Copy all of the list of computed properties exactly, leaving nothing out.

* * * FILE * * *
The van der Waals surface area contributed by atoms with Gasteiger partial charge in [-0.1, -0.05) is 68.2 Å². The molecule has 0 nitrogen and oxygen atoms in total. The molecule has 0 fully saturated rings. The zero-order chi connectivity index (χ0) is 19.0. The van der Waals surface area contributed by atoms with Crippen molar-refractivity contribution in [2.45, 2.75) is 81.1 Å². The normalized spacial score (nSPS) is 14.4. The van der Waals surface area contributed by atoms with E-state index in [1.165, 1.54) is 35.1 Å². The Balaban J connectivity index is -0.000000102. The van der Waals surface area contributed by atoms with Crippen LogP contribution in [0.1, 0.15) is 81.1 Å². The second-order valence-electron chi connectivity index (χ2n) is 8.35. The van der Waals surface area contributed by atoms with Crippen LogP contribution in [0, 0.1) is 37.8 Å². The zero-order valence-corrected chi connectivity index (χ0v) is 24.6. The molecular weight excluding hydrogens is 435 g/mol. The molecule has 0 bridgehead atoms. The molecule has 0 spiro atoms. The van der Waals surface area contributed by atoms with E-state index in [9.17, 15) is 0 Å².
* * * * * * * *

The van der Waals surface area contributed by atoms with Gasteiger partial charge in [-0.1, -0.05) is 68.2 Å². The molecule has 0 nitrogen and oxygen atoms in total. The molecule has 0 fully saturated rings. The zero-order chi connectivity index (χ0) is 19.0. The van der Waals surface area contributed by atoms with Crippen molar-refractivity contribution in [2.45, 2.75) is 81.1 Å². The normalized spacial score (nSPS) is 14.4. The van der Waals surface area contributed by atoms with E-state index in [1.165, 1.54) is 35.1 Å². The Balaban J connectivity index is -0.000000102. The van der Waals surface area contributed by atoms with Crippen LogP contribution in [0.1, 0.15) is 81.1 Å². The second-order valence-electron chi connectivity index (χ2n) is 8.35. The van der Waals surface area contributed by atoms with Crippen LogP contribution in [0, 0.1) is 37.8 Å². The zero-order valence-corrected chi connectivity index (χ0v) is 24.6. The molecular weight excluding hydrogens is 435 g/mol. The molecule has 0 bridgehead atoms. The molecule has 0 spiro atoms. The van der Waals surface area contributed by atoms with E-state index in [9.17, 15) is 0 Å².